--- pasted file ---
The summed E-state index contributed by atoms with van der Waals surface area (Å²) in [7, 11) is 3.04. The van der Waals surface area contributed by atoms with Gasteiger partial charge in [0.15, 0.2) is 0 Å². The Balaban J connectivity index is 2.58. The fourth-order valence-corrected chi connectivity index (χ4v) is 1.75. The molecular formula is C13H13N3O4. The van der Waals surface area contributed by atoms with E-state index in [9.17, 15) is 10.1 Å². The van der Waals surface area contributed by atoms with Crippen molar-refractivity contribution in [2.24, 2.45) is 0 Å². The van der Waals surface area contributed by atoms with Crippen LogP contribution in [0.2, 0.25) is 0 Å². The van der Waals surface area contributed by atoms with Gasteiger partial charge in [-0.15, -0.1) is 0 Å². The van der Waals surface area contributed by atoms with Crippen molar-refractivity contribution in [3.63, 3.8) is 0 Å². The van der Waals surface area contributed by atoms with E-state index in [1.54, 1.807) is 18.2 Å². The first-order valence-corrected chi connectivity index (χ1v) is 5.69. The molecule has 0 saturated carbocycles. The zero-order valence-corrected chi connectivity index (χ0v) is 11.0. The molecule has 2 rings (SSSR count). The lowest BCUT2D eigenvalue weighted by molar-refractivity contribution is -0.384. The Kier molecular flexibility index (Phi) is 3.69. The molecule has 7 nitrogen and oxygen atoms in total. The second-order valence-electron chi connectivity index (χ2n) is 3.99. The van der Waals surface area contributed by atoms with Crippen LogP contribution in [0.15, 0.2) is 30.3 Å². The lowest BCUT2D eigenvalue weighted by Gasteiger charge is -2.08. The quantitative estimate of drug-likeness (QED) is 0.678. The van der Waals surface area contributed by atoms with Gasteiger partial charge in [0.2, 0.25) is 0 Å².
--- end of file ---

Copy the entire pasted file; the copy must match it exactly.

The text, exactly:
The summed E-state index contributed by atoms with van der Waals surface area (Å²) in [7, 11) is 3.04. The van der Waals surface area contributed by atoms with Gasteiger partial charge in [0.15, 0.2) is 0 Å². The Balaban J connectivity index is 2.58. The fourth-order valence-corrected chi connectivity index (χ4v) is 1.75. The molecular formula is C13H13N3O4. The van der Waals surface area contributed by atoms with E-state index in [9.17, 15) is 10.1 Å². The van der Waals surface area contributed by atoms with Crippen molar-refractivity contribution in [2.24, 2.45) is 0 Å². The van der Waals surface area contributed by atoms with Crippen LogP contribution in [0.2, 0.25) is 0 Å². The van der Waals surface area contributed by atoms with Gasteiger partial charge in [-0.15, -0.1) is 0 Å². The van der Waals surface area contributed by atoms with Crippen molar-refractivity contribution in [3.63, 3.8) is 0 Å². The van der Waals surface area contributed by atoms with E-state index in [1.54, 1.807) is 18.2 Å². The first-order valence-corrected chi connectivity index (χ1v) is 5.69. The molecule has 0 saturated carbocycles. The zero-order valence-corrected chi connectivity index (χ0v) is 11.0. The molecule has 2 rings (SSSR count). The lowest BCUT2D eigenvalue weighted by molar-refractivity contribution is -0.384. The Kier molecular flexibility index (Phi) is 3.69. The molecule has 7 nitrogen and oxygen atoms in total. The second-order valence-electron chi connectivity index (χ2n) is 3.99. The van der Waals surface area contributed by atoms with Crippen LogP contribution in [0.15, 0.2) is 30.3 Å². The lowest BCUT2D eigenvalue weighted by Gasteiger charge is -2.08. The quantitative estimate of drug-likeness (QED) is 0.678. The van der Waals surface area contributed by atoms with Gasteiger partial charge in [0.2, 0.25) is 0 Å².